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Pastry is one of life’s little mysteries. It strikes fear in many people’s hearts. How do some create pastry that is crisp and flaky, while others produce tasteless cardboard?

The first rule is not to be nervous. The hands of nervous pastry makers can get warm, and heat is the bane of perfect dough. The second rule is to handle the dough lightly. If pastry is overworked, or if heat is introduced, too much gluten is developed, and the dough becomes tough.

When it comes to ingredients, use all-purpose unbleached flour, organic if you prefer. And measure accurately.

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Although butter makes the best tasting pastry, it doesn’t create that flaky, melt-in-your-mouth texture. Adding a little organic vegetable shortening gives me the texture I want. I like to use 75 per cent butter and 25 per cent shortening for savoury pastry and all butter for desserts. Use unsalted butter, as it has less water than salted. The higher the proportion of fat used, the crispier and tastier the pastry, but more fat also makes the pastry harder to roll out, because it is so delicate. Pat out high-fat pastry instead.

The fat should be cold but not too hard; otherwise, it will not blend properly with the flour. Remove the fat from the refrigerator about an hour before using and cut into about 1.25-cm (half-inch) pieces. (For food processor recipes, the fat should be straight out of the refrigerator.)

Bind the flour and fat together using water, wine, citrus juice, beaten egg or a combination. The liquid should be ice cold. A tablespoon of white vinegar or lemon juice mixed with the water makes a flakier dough.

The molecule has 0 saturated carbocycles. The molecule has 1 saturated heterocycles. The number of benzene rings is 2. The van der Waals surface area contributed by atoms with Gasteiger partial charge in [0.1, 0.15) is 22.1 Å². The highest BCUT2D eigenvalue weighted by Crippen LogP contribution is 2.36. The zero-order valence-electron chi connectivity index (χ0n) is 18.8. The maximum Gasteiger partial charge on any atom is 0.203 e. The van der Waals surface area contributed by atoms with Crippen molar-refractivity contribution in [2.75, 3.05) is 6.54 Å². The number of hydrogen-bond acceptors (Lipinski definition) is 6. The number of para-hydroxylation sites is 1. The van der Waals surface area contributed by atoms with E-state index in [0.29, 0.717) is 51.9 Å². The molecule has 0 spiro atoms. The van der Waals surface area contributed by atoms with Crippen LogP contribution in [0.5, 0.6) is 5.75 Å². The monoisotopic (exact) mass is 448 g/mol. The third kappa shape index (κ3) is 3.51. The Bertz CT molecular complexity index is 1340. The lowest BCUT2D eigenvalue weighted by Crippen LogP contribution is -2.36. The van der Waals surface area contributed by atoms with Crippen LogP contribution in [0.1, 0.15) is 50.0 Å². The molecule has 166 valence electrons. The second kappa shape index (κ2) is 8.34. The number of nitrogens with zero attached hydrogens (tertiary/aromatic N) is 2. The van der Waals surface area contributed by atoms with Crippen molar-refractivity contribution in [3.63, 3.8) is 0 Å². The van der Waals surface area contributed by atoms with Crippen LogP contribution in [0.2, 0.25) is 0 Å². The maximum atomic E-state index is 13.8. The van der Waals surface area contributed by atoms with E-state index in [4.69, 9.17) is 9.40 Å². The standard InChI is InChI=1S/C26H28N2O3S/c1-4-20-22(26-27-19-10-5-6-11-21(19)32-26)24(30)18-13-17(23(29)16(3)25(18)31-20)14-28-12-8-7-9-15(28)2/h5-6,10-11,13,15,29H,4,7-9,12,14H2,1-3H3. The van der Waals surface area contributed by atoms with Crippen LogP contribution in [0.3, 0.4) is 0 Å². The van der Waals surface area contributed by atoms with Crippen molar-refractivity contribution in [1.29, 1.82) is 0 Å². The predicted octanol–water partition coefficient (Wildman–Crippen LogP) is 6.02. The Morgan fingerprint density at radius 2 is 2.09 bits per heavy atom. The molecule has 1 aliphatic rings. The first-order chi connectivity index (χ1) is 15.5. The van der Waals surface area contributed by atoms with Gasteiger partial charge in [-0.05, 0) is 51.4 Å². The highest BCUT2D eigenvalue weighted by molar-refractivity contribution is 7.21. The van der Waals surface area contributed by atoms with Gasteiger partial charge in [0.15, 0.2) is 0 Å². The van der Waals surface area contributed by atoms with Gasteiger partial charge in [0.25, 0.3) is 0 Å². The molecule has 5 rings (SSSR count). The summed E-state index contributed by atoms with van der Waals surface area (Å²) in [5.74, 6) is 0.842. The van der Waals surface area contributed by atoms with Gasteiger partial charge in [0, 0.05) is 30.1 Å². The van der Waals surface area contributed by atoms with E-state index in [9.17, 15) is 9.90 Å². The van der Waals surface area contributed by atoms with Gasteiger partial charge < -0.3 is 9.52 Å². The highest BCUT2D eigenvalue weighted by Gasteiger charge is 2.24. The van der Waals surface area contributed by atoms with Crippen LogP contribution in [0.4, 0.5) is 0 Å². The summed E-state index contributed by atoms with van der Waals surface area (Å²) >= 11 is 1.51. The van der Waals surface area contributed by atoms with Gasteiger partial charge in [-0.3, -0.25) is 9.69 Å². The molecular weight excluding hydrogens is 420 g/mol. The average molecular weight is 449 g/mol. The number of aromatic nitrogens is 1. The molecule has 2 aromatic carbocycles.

To make the dough, cut the fat into the flour with a pastry cutter, two knives or your fingertips until the mixture resembles coarse breadcrumbs. Sprinkle the liquid over the fat/flour mixture. You need just enough to hold the pastry together. Gather the pastry into a ball with your fingertips. It should hold together but not feel sticky.

To roll out the pastry, lightly flour the counter, as well as the top of the pastry. Flatten the dough a little by pressing with the rolling pin, and then, starting in the centre, roll gently to the edges, using light but firm strokes. Occasionally turn the pastry in a circular motion to keep it from sticking. Roll the dough about 3 mm (1/8-inch) thick, making sure it is enough to fit your pan.

When transferring the dough to the pie plate, wrap the dough gently around a lightly floured rolling pin. Place the pin over the top edge of the pie plate and unroll the pastry gently.

Roll some excess pastry into a little ball and use that to gently press the dough into the pan. This works better than your warm fingers, which can more easily tear the pastry. Make sure the dough reaches into all corners of the pan and up the sides to account for shrinkage. If the pastry tears, moisten the spot with a drop of water and patch with some extra pastry.

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Freeze the pastry in its pan for 30 minutes. It bakes better when taken directly from the freezer. And always bake pastry in the lower third of the oven to make sure the bottom crust is properly cooked.

Need some advice about kitchen life and entertaining? Send your questions to lwaverman@globeandmail.com.

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